Thursday, 30 April 2015

‘Killer’ trucks allowed off the leash, say campaigners . . .


‘Killer’ trucks allowed off the leash, say campaigners

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Increased HGV speeds could see a rise in fatalities on UK roads
ALLOWING heavy goods vehicles (HGVs) to increase their speed could increase fatalities on minor roads, road safety campaigners claim.

Under the new regulations being introduced from 6 April in England and Wales, speed limits for HGVs over 7.5 tonnes will rise from 40mph to 50mph on single carriageways and from 50mph to 60mph on dual carriageways.

But this has brought fierce criticism from the Campaign for Better Transport warning that this is likely to lead to increased deaths and injuries.

Philippa Edmunds, Campaign for Better Transport, said: “The government is justifying increasing the HGV speed limit on the basis that it is commonly broken and ignoring its own figures which show the scale of danger that HGVs pose.”

“The government’s own latest statistics also show that HGVs are now six times more likely to be involved in fatal collisions than cars on minor roads.”

“The vast majority of HGVs flout existing speed restrictions, yet the government is rewarding the road haulage industry rather than tackling this and enforcing speed limits.”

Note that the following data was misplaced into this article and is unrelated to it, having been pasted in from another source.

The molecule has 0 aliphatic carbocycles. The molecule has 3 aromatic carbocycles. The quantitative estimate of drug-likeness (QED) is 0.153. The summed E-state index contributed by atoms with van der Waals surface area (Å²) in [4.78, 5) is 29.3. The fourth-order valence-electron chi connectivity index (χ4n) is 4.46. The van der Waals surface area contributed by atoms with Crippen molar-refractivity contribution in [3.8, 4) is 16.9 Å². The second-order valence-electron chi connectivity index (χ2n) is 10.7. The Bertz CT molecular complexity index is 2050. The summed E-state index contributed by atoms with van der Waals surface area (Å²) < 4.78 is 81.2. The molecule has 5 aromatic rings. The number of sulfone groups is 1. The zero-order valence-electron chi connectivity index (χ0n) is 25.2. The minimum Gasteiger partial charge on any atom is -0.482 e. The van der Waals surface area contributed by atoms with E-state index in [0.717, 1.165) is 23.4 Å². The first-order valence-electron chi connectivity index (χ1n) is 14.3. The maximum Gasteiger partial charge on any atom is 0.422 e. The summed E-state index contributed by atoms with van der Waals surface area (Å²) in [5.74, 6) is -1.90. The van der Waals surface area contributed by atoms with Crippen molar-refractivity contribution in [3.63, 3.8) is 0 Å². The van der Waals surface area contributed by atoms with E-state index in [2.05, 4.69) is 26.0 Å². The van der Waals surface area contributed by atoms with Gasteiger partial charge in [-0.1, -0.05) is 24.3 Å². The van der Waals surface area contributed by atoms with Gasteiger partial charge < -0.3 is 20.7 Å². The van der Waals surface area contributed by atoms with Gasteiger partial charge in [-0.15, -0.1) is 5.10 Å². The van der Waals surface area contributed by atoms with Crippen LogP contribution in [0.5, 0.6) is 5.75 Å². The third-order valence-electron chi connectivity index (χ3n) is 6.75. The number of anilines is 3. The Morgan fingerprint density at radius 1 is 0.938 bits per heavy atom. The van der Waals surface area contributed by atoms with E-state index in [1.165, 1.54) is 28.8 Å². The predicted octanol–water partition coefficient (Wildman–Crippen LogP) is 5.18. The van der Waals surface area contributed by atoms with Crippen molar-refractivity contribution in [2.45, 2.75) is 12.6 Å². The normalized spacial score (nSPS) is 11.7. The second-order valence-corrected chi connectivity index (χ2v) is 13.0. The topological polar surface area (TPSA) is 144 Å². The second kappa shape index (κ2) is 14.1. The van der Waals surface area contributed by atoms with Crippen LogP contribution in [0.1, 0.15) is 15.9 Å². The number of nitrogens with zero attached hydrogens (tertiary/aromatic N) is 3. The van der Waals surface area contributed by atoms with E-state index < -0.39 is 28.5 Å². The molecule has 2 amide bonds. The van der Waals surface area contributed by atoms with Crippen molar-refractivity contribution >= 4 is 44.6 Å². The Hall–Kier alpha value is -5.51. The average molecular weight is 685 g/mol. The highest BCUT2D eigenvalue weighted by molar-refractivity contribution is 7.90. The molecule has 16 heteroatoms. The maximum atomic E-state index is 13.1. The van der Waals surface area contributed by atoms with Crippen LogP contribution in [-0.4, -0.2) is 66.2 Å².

“This is like burglary being legalised because burglary laws can’t be enforced. The interests of the industry are being put above people’s safety.”

However, the regulations have been broadly welcomed by the Institute of Advanced Motorists (IAM).

Neil Greig, director of policy and research at the IAM, said: “Driver awareness is the key if this policy is to deliver safer roads. There is wide spread ignorance about current speed limits leading to frustration and road rage as platoons build up behind lorries being driven legally. The new limits should reduce stress and ease bad overtaking. This has been proven in the first few months of higher limits on the A9 in Scotland.”

A wholehearted welcome for the change comes from the Alliance of British Drivers (ABD).

ABD chairman Brian Gregory said: “We are particularly pleased that the out-dated 40mph speed limit for HGVs on single-carriageway roads is going up. This will reduce the speed differential between heavy and light vehicles, particularly on major roads, with a consequent reduction in delays, frustration and the need to overtake. It is the spread of speeds, rather than average speed, that is linked to accident frequency.”

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